Mark Hanna was a prominent Cleveland industrialist and political mentor of Ohio Governor and President William McKinley. It is said that when McKinley succumbed to an assassin's bullet, Hanna remarked, "Now that damned cowboy [Theodore Roosevelt] is President".
One of many Pennsylvania towns with Welsh-derived names, Bangor was the home of Homefront Magazine, published 1942-1946 by Horace and Mona Strunk to keep families in the Bangor area in touch with their members in the service. Bangor is located in northeast Pennsylvania's Slate Belt.
Chartered six days after the 1783 signing of the Treaty of Paris ending the American Revolution, Dickinson College is the first institution of higher learning established in the independent United States. A project of Dr. Benjamin Rush, the school was named for John Dickinson, renowned as the "Penman of the American Revolution," and was established on land owned by Mary Dickinson. The Dickinsons contributed an extensive library to the institution. Rush proposed the name John and Mary's College for the school, but Dickinson College was chosen instead. Carlisle was named after the English town of the same name.
Elizabethville's town motto reflects its efforts to be the leading community in the Lykens Valley. The town was named after the wife of the original property owner.
Roads north and south of the borough of Halifax are lined with sycamores planted in honor of World War I veterans. The borough and township are named for Fort Halifax, built on the Susquehanna River by the Pennsylvania militia during the French and Indian War.
The 1829 six-mile round trip of the Stourbridge Lion from Honesdale to Seelyville was the first US commercial steam railroad run. The borough was named for New York City Mayor and Delaware and Hudson Canal Co. President Philip Hone.
One of three Middletown Townships in Pennsylvania, this one is west of Philadelphia in Delaware County. The township is crossed by several highways, including US 1.
Nicholson is the boyhood home of two members of Congress, Pennsylvania's Don Sherwood (1999-2006) and New Jersey's James Saxton (1984-2009). Dominating the town is the Tunkhannock Viaduct, completed in 1915 by the Delaware, Lackawanna & Western Railroad and still in use today. It is 2375 feet long and 240 feet above Tunkhannock Creek. It must be seen in person to appreciate the immensity of the structure, at the time of its construction the largest concrete structure in the world.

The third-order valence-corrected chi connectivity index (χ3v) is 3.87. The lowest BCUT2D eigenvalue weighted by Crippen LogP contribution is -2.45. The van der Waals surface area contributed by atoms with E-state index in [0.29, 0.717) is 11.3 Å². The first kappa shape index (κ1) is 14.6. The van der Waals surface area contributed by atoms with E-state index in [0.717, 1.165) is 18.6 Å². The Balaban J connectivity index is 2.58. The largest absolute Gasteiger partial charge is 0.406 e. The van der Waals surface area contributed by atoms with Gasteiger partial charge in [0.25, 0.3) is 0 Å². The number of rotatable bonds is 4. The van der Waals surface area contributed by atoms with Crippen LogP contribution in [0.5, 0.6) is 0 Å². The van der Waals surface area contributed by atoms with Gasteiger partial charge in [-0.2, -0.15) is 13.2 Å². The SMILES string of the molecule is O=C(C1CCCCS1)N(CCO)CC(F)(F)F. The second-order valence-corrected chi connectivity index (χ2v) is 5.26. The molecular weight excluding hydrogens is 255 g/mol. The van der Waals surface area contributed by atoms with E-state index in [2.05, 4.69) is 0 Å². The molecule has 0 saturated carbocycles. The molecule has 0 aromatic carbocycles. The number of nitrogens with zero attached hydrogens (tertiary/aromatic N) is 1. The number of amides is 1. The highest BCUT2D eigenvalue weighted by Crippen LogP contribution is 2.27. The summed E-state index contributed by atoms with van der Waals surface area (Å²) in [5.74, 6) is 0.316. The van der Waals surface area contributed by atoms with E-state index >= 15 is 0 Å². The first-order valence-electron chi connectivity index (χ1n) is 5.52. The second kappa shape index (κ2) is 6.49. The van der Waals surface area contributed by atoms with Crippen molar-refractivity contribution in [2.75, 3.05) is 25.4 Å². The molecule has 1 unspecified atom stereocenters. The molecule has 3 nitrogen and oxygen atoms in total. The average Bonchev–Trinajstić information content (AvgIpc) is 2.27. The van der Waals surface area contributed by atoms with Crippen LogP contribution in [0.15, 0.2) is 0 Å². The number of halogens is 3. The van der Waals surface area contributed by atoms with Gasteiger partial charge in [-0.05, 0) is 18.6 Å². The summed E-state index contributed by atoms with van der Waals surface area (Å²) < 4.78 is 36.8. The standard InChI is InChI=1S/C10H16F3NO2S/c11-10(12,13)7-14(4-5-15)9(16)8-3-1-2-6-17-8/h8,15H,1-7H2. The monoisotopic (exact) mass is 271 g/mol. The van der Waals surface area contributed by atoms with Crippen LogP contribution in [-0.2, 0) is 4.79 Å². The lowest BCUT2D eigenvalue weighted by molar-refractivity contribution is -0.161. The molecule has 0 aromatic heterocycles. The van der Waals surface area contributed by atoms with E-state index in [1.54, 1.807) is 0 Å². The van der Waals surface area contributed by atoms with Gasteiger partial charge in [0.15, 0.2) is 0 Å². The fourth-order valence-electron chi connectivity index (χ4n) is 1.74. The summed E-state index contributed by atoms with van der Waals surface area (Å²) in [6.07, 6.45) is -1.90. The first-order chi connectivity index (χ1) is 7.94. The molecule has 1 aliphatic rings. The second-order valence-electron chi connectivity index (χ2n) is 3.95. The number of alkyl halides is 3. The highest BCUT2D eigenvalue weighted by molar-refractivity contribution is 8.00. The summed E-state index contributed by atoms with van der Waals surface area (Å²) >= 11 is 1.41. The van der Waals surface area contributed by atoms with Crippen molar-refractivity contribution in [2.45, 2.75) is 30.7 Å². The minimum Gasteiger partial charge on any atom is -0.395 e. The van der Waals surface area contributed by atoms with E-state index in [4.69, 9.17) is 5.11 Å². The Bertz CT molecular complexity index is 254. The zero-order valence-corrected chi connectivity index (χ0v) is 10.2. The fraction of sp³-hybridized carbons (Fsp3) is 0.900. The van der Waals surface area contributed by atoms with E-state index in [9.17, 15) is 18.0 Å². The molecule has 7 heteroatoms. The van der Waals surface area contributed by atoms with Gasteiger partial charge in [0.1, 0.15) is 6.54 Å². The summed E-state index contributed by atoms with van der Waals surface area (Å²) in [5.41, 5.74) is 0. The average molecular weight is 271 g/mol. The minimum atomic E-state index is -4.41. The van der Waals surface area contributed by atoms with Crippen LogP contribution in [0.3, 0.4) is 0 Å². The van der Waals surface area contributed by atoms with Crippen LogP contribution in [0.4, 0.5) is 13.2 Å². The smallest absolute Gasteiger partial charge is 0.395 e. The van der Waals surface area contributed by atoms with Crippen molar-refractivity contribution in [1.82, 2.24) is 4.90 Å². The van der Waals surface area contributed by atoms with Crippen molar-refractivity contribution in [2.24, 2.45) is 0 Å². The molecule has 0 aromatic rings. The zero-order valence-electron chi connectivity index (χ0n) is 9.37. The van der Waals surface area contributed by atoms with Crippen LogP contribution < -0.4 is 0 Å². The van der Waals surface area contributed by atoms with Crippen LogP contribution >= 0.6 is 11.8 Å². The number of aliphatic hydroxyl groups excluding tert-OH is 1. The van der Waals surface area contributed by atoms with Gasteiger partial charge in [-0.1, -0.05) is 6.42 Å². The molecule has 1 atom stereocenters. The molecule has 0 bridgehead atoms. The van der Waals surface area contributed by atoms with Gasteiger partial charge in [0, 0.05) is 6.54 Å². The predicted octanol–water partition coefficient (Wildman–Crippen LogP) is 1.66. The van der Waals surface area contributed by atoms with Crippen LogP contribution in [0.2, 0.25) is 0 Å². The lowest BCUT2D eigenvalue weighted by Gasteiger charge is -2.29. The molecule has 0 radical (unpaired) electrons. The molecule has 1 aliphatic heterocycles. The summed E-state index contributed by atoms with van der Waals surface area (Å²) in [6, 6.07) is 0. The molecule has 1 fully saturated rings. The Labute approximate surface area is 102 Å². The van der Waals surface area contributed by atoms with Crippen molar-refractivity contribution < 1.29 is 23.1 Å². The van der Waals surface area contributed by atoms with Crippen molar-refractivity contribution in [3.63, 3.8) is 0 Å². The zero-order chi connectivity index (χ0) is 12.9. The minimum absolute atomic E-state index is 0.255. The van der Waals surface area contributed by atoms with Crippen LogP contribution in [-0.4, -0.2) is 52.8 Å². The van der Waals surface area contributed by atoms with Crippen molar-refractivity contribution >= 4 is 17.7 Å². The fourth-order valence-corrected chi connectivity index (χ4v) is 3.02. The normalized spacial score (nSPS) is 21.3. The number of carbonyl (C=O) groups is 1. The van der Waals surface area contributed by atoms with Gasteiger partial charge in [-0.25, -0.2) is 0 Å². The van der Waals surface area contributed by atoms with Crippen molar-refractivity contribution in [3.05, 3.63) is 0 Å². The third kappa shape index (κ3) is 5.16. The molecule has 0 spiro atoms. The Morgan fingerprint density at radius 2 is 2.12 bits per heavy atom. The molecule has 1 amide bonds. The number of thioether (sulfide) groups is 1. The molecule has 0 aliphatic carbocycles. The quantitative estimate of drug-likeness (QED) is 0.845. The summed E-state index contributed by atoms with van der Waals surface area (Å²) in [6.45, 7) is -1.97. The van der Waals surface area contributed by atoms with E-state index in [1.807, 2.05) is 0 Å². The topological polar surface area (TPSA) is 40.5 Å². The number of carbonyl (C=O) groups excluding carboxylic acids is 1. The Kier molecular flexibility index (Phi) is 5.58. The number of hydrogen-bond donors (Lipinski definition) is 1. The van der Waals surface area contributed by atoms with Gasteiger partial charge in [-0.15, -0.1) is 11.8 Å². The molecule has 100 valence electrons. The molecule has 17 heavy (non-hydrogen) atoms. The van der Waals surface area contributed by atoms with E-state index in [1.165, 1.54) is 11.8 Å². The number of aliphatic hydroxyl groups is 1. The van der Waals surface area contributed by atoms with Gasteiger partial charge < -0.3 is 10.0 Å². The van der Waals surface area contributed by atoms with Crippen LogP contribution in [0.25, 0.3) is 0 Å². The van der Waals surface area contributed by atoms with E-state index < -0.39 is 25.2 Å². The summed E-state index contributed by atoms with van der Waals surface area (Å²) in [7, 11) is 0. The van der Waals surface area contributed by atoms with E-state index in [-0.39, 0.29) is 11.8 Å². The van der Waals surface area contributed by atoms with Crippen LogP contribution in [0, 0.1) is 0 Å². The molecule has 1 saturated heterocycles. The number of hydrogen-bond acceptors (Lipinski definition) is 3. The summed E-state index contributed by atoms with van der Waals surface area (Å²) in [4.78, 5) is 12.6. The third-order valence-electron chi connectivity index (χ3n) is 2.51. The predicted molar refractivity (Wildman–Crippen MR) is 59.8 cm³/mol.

Jacob Nelson Fox was a mainstay of the Chicago White Sox in the 1950s, playing second base and six times batting .300 or better, while never striking out more than 18 times in any season. A twelve-time All-Star, he was named Most Valuable Player in the team's 1959 American League championship season and was selected for the Baseball Hall of Fame in 1997.
The Black Diamond Express was a famous passenger train on the Lehigh Valley Railroad, which had a repair facility at Sayre. The borough was named for Pennsylvania and New York Railroad President Robert Heysham Sayre, who was instrumental in securing the location of the facility at Sayre.
The Portsmouth Compact, signed by the founders of Portsmouth, incorporates the settlement into a political, rather than religious, body, thus guaranteeing civil and religious liberty to the residents.
The settlement of Shawhomett received its present name in 1648 when Samuel Gorton was granted a charter by Robert Rich, Earl of Warwick.
Twelve golf courses in the immediate area are the basis for Crossville's claim to be the Golf Capital of Tennessee. The city got its name because it is at the crossing of two early trails, the Knoxville-Nashville Great Stage Road and the Kentucky-Chattanooga Kentucky Stock Road.
The birthplace of President Calvin Coolidge and several other buildings in the village of Plymouth Notch have been preserved and are open to the public.
The constitution declaring Vermont to be an independent republic was signed in Windsor in 1777. I suspect McDonald's was not one of the visions of the founders. Vermont became the 14th state 14 years later.
Both the town and county of Appomattox highlight their place in the ending of the American Civil War. On Apr. 9, 1865, Gen. Robert E. Lee met General Ulysses S. Grant at the home of Wilmer McLean and surrendered the Army of Northern Virginia after Federal troops blocked his efforts to unite his troops with the Army of Tennessee in North Carolina. The latter army's surrender two weeks later, followed closely by the laying down of arms by the remaining troops in the West brought the four-year conflict to a close. The town's name is derived from the local Appomattuck Indians.
Buchanan (BUCK-uh-nan) lies at the southern end of the Shenandoah Valley. The town was named for its original title holder, John Buchanan. The suspension bridge across the James River was built on the foundation of a covered bridge that was destroyed during the Civil War. Only three people are allowed to be on the bridge at one time.
Chartered in 1749, Dumfries is the oldest continuously chartered town in Virginia. John Graham, who provided the original land for the townsite named Dumfries after his birthplace in Scotland.
The Civilian Conservation Corps was a Depression/New Deal program to provide employment for young men who were put to work creating public work structures and maintaining wooded and natural areas.
The opening of the Skyline Drive, which provides spectacular views from the top of the Blue Ridge, has brought substantial tourist traffic to Front Royal. The North and South Forks of the Shenandoah River join here and the prevalence of canoe rental companies in the area make the town a mecca for canoeing enthusiasts. The origin of the town's unusual name is not certain. The most colorful explanation involves a British military drill sergeant who commanded his troops to "front the royal oak."